Category Archives: land policies
Chandre Dharmawardena, in The Island, 25 October 2023, …. with this title “Monlar, a force for food insecurity, now blames 70-years of government!
Image courtesy CGIAR Research Programme on Water, Land and Ecosystems (WLE
According to newspaper reports (Island 16th October ), the NGO carrying the acronym MONLAR has presented the accusation that “the agricultural policies of successive governments have rendered millions of Lankans insecure”. It claims that “As of today, 5.3 million people in Sri Lanka are food insecure. This proves that what the government has been doing for more than 70 years to this date to feed its people has failed”.
Adilah Ismail in the Sunday Times, 7 June 2015, where the title is “Colourful history of a historian” … with highlighting imposed by the Editor Thuppahi viz, Roberts himself
Looking back on his ‘going-down memory lane interviews’ with retired Britishers and Sri Lankans who served mainly in the Ceylon Civil Service, Michael Roberts who was in Sri Lanka recently, talks to Adilah Ismail about the beginnings of a passion.
Bob Dunn’s Book on THE DISPUTED COUNTRY. AUSTRALIA’S BORDE , pubd in 2004 and bearing ISBN 0 646 43306 7 serves up an intriguing set of stories amidst fascinating photographs and illustrations. It is yet another insight into the complexities of colonisation in this continent made possible for me by Michael Evans who has lent me the booklet.
Uditha Devapriya, in The Island on 24 March 2023, with this title “Sri Lanka under British rule: Neither Gemeinschaft nor Gesellschaft”
Since at least Marx and Malinowski, anthropologists have been fascinated by, and focused on, the links between “primitive-tribal” and “modern-secular” societies. I use these terms with a pinch of salt – hence the asterisks – for the simple reason that no society can be said to fit one case or the other. In its initial phase the social sciences did, admittedly, distinguish between the two, and took the teleological position that the one would lead to another: hence Ferdinand Tönnies’s idea of a progression from Gemeinschaft to Gesellschaft. Such progressions were depicted as long, eventual, but inevitable, and were accepted widely at a time when Europe, the harbinger of industrialisation and colonialism, had consolidated its position as the main, if not sole, locomotive of world history.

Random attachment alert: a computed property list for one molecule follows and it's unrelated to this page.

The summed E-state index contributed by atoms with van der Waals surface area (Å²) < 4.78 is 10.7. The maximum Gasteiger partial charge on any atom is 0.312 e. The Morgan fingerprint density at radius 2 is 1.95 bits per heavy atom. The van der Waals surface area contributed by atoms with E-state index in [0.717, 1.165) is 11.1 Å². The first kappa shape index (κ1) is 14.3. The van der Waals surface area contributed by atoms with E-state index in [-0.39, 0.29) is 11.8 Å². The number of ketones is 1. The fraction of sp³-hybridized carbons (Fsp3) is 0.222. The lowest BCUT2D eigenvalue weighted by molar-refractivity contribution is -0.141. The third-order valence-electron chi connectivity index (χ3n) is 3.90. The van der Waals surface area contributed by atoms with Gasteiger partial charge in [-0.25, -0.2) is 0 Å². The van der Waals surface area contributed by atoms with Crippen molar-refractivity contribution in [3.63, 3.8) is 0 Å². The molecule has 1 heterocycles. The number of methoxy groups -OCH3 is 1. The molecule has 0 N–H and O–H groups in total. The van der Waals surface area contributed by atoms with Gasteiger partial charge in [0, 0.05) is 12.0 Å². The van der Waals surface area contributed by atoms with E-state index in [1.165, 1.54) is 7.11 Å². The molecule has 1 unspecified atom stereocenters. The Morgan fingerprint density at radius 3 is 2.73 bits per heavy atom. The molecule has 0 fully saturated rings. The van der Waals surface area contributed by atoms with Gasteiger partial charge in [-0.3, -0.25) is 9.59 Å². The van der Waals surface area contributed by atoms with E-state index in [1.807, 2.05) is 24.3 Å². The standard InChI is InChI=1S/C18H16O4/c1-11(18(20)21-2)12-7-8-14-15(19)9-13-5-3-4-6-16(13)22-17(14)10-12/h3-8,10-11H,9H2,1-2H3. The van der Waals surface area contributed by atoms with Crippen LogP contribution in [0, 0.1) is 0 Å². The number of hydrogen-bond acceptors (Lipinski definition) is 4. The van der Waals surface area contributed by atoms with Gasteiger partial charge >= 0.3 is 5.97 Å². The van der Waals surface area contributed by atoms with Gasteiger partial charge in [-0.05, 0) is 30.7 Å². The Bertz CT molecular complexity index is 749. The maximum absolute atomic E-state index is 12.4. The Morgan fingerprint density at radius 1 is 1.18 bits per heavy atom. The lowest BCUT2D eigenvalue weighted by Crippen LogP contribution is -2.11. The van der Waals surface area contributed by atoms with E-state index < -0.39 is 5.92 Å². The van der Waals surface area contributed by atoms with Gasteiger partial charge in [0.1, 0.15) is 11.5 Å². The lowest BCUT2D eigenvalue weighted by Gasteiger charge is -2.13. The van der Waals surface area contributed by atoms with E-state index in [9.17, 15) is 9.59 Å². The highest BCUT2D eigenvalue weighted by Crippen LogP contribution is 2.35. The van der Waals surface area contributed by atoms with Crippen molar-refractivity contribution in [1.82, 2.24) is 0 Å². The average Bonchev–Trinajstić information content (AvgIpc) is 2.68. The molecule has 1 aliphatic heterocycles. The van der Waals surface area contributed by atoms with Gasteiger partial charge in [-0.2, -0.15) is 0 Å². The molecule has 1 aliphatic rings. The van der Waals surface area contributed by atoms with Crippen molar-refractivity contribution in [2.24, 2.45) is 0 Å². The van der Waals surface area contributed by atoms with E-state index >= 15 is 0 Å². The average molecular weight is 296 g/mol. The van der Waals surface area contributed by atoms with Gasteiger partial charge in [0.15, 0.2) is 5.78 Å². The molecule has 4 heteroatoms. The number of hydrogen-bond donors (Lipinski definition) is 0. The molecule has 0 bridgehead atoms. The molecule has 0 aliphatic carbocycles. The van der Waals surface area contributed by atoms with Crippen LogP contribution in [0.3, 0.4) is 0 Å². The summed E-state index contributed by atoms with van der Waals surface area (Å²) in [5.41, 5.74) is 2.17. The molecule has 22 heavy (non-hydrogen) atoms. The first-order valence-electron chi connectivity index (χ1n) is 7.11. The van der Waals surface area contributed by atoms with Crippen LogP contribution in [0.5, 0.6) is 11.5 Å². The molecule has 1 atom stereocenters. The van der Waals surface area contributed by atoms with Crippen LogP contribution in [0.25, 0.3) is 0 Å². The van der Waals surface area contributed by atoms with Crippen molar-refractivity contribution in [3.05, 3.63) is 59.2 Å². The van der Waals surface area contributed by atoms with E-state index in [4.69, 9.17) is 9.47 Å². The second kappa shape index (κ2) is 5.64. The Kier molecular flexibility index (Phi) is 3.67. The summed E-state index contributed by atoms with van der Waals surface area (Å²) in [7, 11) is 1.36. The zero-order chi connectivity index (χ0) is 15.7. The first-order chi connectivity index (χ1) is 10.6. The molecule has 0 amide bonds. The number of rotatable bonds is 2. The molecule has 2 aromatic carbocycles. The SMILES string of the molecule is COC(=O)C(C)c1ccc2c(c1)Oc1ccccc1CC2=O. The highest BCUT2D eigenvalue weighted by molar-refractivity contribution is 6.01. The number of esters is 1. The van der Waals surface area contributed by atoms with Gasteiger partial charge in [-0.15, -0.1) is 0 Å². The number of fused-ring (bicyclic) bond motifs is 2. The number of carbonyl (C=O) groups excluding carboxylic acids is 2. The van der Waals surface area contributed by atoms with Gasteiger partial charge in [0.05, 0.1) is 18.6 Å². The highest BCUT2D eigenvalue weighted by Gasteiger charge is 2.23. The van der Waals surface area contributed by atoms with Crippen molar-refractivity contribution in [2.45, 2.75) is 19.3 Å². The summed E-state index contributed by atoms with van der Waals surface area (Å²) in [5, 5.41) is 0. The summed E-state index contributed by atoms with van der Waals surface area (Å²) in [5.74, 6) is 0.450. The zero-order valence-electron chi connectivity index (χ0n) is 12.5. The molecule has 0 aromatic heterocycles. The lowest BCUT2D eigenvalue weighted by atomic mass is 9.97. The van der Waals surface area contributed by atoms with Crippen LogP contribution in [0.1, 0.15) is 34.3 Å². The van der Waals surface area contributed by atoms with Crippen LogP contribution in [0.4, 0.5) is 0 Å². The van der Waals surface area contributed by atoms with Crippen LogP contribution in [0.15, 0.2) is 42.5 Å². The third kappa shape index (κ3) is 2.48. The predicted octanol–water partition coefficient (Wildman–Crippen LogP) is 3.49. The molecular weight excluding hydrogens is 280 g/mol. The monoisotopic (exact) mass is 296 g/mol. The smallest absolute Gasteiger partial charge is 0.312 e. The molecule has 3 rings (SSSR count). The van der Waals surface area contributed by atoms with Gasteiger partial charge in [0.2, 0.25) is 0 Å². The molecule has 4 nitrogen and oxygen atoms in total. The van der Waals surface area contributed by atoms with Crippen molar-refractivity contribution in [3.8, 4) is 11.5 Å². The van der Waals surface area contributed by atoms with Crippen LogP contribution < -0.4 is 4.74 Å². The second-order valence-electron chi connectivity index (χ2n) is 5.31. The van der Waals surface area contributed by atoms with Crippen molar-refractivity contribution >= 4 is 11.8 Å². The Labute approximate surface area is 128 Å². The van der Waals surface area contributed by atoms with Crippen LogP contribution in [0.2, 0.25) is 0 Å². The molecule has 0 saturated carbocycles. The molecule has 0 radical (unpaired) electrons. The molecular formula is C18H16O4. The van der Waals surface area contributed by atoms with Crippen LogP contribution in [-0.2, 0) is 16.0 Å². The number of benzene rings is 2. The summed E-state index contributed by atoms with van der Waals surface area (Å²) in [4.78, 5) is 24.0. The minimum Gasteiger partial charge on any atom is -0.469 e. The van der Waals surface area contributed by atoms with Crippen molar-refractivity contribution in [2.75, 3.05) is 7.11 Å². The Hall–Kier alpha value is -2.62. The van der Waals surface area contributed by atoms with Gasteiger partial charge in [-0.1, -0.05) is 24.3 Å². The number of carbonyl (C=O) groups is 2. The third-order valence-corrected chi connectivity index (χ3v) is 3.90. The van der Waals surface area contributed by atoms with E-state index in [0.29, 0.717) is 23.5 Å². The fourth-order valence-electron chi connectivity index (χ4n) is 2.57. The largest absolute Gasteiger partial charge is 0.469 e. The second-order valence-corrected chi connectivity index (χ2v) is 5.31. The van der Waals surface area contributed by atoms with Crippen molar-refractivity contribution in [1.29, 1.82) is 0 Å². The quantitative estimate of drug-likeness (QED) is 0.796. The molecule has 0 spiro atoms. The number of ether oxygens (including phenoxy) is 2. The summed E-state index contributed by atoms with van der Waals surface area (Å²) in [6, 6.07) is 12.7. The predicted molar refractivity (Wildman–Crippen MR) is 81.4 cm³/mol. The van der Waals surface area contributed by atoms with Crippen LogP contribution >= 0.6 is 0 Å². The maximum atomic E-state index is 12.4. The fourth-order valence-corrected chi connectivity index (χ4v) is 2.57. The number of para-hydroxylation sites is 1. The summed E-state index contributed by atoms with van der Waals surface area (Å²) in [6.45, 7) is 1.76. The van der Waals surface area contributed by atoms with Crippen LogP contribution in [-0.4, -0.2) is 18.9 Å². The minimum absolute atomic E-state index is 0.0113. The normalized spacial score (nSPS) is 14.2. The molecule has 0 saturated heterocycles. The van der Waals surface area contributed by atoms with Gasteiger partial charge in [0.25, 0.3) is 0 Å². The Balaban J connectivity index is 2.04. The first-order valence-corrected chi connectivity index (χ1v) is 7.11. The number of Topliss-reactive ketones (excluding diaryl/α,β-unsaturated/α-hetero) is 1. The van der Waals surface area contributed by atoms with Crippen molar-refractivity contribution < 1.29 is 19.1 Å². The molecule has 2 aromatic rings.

Rather out of the blue, Avishka Mario Seneviratne approached me seeking access to my first academic work , viz., the D. Phil. dissertation in History that I had secured in Oxford in mid-1965. I have a copy and it is possible there is one at Peradeniya University Library, but it is not widely available.
Hugh Karunanayake, whose title is “The Northways – Pioneering Planters” …. IN …. https://www.historyofceylontea.com/ceylon-publications/feature-articles/the-story-of-the-northways-pioneering-planters.html
The four generational links that the Northways had with the plantation enterprise in Ceylon ended with the death of the last of the Northways in Sri Lanka, that of Michael Northway in 1995. The progenitor of the family in Ceylon was Samuel Northway who together with the Winters, Bowmans, Hawkes, and Gotteliers, and others were induced to come over to Ceylon to establish the sugar industry in which these families were successfully associated with, in the Mauritius where they lived previously. All, or most of these families were of French extraction including the Northways.
The Samuel Northway bungalow now used as a guesthouse ……..
….. & Charles Northway and his wife on Deviturai Estate on their motorbikes. She with a Douglas and he on a Bat (circa 1910) Continue reading
George Braine, in The Island, 10 October 2022, where the title reads thus: “Irrepressible Julia Margaret Cameron at peace in Bogawantalawa” … with highlighting imposed by The Editor, Thuppahi
Some years ago, my sister, BIL, and I drove to the Dimbula area, visiting Anglican churches and graveyards looking for evidence of our ancestors. At the quaint St. Mary’s Church, Bogawantalawa, we found the grave of my grand uncle, Frank Wyndham Becher Braine, who died on March 9, 1879, at only 11 months. We may have been the first family members to visit his grave in more than a 100 years.